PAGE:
Sportsman’s Corner: Electric auger, gonna be the very next phase

For the Athol Daily News
Published: 2/8/2019 7:21:06 PM

If you are old enough to remember Donovan’s hit song, “Mellow Yellow,” which was released in 1966, you might recall the stanza which went “Electrical banana. Is gonna be a sudden craze. Electrical banana. Is bound to be the very next phase.” Well, it appears that electrical augers are indeed a “sudden craze.” Serious ice fishermen are quickly moving on from the gas-powered ice drilling devices and have embraced augers that are powered by large batteries.

My ice fishing goes back to those primitive times when chisels or spuds were used to chop holes in the ice for your tackles. The hole often began a foot wide and then ended up much narrower in thick ice. Those chisels would sometimes slip through your frozen hands and that would be the end of your fishing for the day. My father had a prized chisel that a friend had made at one of the local factories as “company job.” It had a curved cutting blade welded on and a large brass knob, presumably preventing loss by slippage. Unfortunately, one cold day at White Pond, it did indeed slip through this writer’s hands. That was not a pleasant confession to make!

The following summer some friends who had been along on that fateful day, joined me and we went diving in search of the lost spud and, amazingly, we recovered it. There was much celebration and I was back in the will! Unfortunately, the chisel was later lost again, never to be recovered.

Then the power augers came along, and ice fishing became much easier. The ever-popular Jiffy augers were effective, and loud. Many a pond or lake resident has cursed the sound of ice fishermen drilling holes in the early morning hours on the weekend. The augers were improved and some even were made to run on propane, to eliminate the need to haul fuel, a mixture of gas and oil. The augers also tended to be a bit obstinate and difficult to start or keep running and someone with expertise in small engine repair was always welcome on ice fishing excursions.

A few years ago, some who were involved in the construction trades decided to use their high-voltage power drills and rigged up mounts to allow them to power an ice auger. It was not long before commercial electric units appeared. When I decided to break down and buy one, my research led me to the Ion brand as the one receiving the best reviews. They were reported to be able to drill a thousand inches on a charge or 50 to 100 holes, depending on ice thickness. The temperature of the battery also was a factor, but it seemed to be plenty for most ice fishermen.

When my daughter Jen planned an outing with ice fishing, it forced me to act and a search of the internet and the regular outdoor retailers showed the Ion augers at a number of prices, not cheap by any means but, as I told my wife, “a long-term investment.” I also talked with “serious” ice fishermen who all spoke highly of the Ion products. It seemed like they were popular as a number of retailers were out of stock. A phone call to the Runnings store in Winchester, New Hampshire, found one in stock and it was on sale to boot! The dogs and I made a run north the following day and ultimately we ended up with and Ion 3-amp 8-inch model. The 5-amp Ion-X seemed like more than this casual ice fisherman will ever need.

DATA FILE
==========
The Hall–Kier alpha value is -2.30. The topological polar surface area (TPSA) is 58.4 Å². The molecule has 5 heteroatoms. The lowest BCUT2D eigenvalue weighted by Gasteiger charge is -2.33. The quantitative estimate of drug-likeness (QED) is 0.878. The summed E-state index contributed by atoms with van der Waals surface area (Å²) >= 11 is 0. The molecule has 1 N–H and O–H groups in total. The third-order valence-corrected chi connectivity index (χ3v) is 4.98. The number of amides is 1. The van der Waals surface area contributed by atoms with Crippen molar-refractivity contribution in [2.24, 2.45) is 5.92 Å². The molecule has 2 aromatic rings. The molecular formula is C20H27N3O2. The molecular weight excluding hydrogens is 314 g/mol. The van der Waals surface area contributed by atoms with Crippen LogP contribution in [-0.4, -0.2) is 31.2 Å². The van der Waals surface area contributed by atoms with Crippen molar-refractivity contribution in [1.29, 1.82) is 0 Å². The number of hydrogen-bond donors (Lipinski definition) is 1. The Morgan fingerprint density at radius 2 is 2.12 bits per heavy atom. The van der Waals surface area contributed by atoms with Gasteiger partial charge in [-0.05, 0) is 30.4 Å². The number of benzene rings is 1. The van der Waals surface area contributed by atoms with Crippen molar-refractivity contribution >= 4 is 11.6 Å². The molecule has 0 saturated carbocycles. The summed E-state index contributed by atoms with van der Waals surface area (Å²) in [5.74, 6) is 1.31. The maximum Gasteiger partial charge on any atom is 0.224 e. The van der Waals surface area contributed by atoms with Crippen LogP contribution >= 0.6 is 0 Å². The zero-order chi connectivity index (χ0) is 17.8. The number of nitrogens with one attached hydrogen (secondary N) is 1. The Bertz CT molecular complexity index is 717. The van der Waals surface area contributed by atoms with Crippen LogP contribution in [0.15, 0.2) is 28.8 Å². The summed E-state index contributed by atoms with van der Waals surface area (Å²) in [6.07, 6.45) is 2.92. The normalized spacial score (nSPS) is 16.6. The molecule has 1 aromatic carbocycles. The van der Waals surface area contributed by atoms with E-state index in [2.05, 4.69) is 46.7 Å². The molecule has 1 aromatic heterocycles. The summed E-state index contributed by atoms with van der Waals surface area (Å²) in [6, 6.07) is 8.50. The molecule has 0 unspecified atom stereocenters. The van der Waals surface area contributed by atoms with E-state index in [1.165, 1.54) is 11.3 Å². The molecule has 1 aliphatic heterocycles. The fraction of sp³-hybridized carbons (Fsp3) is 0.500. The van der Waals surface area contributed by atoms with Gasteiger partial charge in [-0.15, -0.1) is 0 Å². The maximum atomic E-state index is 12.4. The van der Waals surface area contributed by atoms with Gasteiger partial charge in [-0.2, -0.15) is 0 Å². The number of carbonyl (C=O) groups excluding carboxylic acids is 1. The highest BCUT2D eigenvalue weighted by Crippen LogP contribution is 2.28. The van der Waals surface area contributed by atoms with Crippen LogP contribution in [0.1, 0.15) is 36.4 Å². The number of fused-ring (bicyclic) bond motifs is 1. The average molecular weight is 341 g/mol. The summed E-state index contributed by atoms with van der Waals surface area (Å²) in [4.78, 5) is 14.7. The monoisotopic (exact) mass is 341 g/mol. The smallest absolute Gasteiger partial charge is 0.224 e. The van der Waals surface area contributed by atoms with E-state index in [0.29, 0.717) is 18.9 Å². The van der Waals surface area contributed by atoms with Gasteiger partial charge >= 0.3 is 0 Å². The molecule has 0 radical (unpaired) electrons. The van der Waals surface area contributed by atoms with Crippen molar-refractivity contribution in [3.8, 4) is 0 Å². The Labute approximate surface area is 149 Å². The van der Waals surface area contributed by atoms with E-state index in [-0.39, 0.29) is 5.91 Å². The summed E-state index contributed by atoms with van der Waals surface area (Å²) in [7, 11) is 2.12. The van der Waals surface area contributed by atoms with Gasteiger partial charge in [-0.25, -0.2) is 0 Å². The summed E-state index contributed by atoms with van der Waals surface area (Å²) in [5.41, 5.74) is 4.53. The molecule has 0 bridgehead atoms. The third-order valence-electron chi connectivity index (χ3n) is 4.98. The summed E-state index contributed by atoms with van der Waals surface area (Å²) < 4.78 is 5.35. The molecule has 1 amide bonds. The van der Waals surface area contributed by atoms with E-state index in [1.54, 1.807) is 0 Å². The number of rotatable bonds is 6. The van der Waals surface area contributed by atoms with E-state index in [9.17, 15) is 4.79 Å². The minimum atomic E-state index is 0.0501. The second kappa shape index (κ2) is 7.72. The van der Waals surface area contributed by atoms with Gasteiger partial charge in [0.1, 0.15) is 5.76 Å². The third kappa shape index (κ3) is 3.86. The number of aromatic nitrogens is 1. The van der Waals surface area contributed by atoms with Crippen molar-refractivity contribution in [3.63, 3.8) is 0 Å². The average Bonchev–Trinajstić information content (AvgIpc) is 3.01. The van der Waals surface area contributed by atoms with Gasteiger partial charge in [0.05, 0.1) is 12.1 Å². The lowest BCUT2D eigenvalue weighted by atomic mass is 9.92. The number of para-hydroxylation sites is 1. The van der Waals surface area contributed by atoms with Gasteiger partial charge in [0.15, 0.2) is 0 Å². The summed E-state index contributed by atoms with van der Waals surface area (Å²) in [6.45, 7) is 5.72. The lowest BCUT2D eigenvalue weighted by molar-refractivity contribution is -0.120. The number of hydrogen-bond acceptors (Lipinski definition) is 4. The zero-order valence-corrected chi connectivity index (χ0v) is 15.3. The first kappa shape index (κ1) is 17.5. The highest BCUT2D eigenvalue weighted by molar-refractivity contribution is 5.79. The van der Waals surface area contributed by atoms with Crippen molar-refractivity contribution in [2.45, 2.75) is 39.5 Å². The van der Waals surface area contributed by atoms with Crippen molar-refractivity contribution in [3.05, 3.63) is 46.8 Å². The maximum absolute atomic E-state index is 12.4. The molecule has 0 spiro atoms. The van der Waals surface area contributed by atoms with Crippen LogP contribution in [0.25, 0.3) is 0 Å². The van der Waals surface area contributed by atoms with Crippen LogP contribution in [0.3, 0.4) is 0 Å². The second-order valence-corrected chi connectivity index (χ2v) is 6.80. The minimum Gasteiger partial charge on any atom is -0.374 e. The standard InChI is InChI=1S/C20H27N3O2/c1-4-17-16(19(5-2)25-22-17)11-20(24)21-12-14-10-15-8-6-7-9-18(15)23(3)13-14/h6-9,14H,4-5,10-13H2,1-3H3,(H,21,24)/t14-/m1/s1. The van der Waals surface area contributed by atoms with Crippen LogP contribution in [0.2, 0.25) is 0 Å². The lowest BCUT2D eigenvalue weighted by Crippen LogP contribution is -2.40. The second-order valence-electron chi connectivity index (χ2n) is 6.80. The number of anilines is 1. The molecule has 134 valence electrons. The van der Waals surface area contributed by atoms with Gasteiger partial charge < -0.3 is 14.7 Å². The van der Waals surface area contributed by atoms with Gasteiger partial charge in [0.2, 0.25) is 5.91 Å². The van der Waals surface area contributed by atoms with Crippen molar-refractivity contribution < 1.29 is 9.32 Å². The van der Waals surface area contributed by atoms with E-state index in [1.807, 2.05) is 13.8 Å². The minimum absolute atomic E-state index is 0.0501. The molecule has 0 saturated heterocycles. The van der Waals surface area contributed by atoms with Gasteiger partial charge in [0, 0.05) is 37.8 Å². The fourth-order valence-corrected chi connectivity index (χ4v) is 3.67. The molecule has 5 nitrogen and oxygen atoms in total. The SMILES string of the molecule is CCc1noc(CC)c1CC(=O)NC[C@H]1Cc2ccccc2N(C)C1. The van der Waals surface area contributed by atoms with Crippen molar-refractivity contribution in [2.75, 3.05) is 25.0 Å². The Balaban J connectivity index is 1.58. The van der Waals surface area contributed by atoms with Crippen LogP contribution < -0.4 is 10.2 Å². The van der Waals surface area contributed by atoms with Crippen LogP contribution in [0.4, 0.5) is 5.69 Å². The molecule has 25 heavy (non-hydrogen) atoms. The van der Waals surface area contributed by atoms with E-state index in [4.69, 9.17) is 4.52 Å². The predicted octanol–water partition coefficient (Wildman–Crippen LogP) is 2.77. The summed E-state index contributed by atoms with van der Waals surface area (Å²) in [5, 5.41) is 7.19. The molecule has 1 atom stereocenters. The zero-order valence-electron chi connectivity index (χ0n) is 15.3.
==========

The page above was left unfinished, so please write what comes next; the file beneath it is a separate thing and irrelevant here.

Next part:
Last Saturday was the test and the Ion more than lived up to its billing. It powered easily through a foot of ice and the reverse feature, which is unique to electric augers, helps clear the slush easily from the hole so you don’t have to do a lot of scooping. The fish were not really cooperative but Jen, with some assistance from Danielle Rand, did land one nice pickerel.

If I had it to do over again and had more lead time, I would get the auger from Rodney Flagg at Flagg’s Fly & Tackle in Orange. He carries the Ion line but does not tend to stock them. They do come quickly once ordered, however. Flagg’s does have everything you need for successful ice fishing and his shiners are incredibly hardy, if my purchase is any measure. We did not use very many of the medium and small shiners purchased and they were still alive and frisky, in a bucket of pond water, six days later!

There are a lot of ice fishing derbies going on with the Tully CC and Mahar Fish’Game Club derbies both planning events this weekend. Hopefully the warm weather will not force cancellation. Please check before going out as this unseasonably warm spell could very likely force one of both to postpone.

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